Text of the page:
House GOP leaders announced yesterday they plan to propose a Republican alternative to the pending Democratic budget resolution, calling for a $20 billion tax cut beginning in 1980 and $21 billion in spending cutbacks.

Minority leader John J. Rhodes (R-Ariz.) said the proposal -- which is decidedly less restrictive than some GOP members have sought -- was designed to attract support from moderate and conservative Democrats.

Earlier GOP efforts to challenge the Democrats' budget proposals have failed in part because they were too conservative for the majority of the House.

Rhodes said the new GOP alternative would seek a spending level of $528 billion, compared to $549 billion in the House Budget Committee's recommendation, with a deficit of $20 billion -- $9.2 billion below the Democrats' plan.

However, Rhodes and other GOP leaders who discussed the package yesterday refused to disclose details of which programs would be cut under the proposal for $21 billion worth of spending holddowns.

The GOP leaders also declined to provide any breakdown of the $20 billion tax cut package, except to predict that about $5 billion of that total would be used to allow business faster depreciation writeoffs.

Rhodes said the details would be unveiled after the proposal is formally approved Tuesday by the House Republican Policy Committee. The budget resolution is scheduled to come to the floor later next week.

The concerted effort by the Republicans represents a new twist in GOP budget strategy in the House. Traditionally, Republicans have been too splintered among a spate of budget cutting proposals to muster a firm majority.

GOP leaders also are counting on widespread dissatisfaction among House members at the Budget Committee's recommended $29 billion deficit, which is $6 billion above the red-ink figure that Congress approved last spring.

Budget Committee leaders say the increase is primarily caused by higher inflation and unemployment costs. However, critics say even the $29 billion figure is artifically low, pared from $34 billion by some last-minute maneuvering.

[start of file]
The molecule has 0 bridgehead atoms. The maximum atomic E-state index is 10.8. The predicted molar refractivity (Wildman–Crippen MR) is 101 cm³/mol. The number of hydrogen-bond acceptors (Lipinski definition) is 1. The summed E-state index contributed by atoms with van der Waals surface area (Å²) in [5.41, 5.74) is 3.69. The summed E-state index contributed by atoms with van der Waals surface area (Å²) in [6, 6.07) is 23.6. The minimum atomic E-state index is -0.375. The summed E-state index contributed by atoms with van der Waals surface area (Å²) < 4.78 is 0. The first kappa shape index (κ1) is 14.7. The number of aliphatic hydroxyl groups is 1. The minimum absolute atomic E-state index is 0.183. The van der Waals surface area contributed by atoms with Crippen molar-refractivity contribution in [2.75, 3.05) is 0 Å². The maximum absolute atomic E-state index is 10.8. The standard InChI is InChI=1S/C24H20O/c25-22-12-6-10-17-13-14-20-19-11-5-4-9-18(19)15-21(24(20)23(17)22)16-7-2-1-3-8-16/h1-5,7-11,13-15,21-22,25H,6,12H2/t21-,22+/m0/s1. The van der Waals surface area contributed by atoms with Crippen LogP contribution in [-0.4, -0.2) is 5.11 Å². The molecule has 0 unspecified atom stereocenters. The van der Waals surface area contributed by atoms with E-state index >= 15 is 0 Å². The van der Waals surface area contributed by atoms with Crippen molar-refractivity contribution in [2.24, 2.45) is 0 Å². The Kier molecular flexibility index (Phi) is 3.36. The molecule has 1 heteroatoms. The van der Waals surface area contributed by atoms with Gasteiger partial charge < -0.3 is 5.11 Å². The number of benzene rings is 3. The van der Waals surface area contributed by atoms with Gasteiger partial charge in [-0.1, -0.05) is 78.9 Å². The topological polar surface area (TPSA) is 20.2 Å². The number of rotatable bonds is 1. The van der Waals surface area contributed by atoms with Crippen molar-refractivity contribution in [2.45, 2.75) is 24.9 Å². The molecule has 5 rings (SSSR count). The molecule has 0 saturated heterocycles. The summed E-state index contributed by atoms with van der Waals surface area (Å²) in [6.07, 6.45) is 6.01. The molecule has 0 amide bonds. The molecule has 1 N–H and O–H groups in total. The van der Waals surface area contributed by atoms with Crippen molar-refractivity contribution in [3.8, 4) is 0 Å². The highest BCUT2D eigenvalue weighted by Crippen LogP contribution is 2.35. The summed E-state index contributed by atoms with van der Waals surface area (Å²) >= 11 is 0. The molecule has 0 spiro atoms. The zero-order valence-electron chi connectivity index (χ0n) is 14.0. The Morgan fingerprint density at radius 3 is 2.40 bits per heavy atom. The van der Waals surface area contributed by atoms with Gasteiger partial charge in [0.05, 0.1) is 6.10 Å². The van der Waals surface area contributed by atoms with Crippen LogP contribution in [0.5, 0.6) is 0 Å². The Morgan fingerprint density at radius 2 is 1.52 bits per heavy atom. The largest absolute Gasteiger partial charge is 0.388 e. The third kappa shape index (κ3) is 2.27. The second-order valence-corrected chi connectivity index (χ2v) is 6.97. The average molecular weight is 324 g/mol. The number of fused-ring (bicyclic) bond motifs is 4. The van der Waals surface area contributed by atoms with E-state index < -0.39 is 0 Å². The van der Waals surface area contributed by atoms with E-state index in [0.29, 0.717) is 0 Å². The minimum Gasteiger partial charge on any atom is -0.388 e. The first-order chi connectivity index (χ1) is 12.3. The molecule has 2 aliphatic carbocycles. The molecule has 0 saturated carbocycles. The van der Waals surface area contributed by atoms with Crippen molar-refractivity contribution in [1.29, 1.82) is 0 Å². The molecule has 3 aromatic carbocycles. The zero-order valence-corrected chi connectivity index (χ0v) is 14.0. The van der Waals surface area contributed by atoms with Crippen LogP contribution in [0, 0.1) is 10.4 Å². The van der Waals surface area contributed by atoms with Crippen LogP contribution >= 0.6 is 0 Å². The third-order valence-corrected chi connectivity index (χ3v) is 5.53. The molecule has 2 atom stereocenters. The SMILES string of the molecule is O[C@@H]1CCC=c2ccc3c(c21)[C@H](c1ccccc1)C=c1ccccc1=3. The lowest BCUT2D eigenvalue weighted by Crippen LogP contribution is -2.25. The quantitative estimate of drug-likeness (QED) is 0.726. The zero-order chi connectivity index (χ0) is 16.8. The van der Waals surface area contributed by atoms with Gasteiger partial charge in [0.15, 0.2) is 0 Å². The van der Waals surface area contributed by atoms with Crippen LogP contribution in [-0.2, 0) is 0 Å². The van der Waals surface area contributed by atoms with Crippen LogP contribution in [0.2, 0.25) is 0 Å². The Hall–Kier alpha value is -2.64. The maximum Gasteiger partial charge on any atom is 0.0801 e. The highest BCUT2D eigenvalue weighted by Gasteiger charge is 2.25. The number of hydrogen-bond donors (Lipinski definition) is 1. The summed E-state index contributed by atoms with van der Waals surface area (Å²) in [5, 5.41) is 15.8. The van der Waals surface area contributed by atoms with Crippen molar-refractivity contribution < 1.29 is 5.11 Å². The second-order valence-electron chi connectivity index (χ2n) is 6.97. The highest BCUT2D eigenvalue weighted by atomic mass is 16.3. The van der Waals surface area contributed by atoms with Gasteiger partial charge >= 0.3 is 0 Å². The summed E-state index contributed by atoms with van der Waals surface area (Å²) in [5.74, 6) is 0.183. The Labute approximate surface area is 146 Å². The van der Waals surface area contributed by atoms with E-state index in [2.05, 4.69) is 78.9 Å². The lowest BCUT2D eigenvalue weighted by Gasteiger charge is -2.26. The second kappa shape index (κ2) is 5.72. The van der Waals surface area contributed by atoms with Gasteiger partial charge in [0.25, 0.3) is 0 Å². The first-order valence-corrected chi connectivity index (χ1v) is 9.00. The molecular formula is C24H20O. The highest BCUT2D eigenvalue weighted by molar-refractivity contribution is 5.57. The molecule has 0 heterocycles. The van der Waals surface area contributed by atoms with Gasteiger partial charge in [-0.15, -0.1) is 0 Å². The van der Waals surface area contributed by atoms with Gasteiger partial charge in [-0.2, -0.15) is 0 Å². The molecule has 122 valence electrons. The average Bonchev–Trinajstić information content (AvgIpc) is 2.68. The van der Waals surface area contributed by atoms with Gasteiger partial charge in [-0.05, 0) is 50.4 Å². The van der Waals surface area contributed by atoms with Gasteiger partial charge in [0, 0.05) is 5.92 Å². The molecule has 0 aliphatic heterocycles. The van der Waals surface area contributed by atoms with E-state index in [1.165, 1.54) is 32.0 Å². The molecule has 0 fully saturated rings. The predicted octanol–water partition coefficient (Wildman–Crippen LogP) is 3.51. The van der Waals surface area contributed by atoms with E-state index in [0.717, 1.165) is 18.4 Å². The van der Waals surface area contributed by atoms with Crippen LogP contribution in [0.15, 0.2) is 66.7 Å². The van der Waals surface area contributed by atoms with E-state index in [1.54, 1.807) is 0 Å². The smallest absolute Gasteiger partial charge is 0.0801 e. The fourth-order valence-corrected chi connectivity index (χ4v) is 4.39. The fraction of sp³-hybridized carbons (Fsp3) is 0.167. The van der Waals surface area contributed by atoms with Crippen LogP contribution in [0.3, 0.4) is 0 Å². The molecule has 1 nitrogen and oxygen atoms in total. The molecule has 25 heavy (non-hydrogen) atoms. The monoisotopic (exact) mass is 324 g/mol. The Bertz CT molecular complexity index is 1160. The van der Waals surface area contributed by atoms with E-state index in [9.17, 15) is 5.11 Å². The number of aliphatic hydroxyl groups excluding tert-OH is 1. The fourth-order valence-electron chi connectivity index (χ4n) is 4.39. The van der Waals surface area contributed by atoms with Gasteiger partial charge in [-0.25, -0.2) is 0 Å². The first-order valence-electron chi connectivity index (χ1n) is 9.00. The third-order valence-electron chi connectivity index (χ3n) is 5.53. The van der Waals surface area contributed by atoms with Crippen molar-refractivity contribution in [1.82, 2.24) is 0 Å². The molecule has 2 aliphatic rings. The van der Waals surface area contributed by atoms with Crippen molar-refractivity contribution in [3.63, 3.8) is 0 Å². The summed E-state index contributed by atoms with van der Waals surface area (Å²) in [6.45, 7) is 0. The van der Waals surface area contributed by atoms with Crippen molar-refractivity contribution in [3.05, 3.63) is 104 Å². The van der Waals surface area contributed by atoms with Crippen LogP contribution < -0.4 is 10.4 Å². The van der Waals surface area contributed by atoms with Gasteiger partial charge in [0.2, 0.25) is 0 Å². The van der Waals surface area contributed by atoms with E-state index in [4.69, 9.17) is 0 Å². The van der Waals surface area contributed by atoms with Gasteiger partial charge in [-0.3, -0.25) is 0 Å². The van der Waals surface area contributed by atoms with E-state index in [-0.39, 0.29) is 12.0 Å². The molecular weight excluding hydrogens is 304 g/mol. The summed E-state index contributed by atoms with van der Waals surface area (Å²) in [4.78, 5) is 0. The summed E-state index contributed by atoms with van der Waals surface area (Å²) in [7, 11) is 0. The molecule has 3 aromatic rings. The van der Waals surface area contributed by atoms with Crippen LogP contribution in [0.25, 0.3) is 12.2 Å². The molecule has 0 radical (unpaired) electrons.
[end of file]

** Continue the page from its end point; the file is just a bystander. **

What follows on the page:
The developments came as, separately, Senate Democratic leaders failed for the second day in a row to reach an agreement on how to end an impasse over that chamber's budget resolution, clouding prospects for passage of the measure.

The tentative budget targets that Congress set last spring included assumptions for $5.6 billion in "cost saving" measures, but so far the lawmakers have enacted only a few of these.

Now they are faced with the choice of cutting back appropriations bills they already have passed or accepting a higher deficit than the $28 billion the Senate Budget Committee recommended. The move has touched off a major fight.

The Republicans' proposal for a tax cut in the House was designed to steal the thunder from the Democrats, who so far have been siding with President Carter in contending that no tax cut is needed and it would only fuel inflation.

Rep. Barber B. Conable (R-N.Y.), ranking Republican on the House Ways and Means Committee, asserted yesterday that any tax cut "ought to be timed to have the maximum impact when it can do the most good for the economy."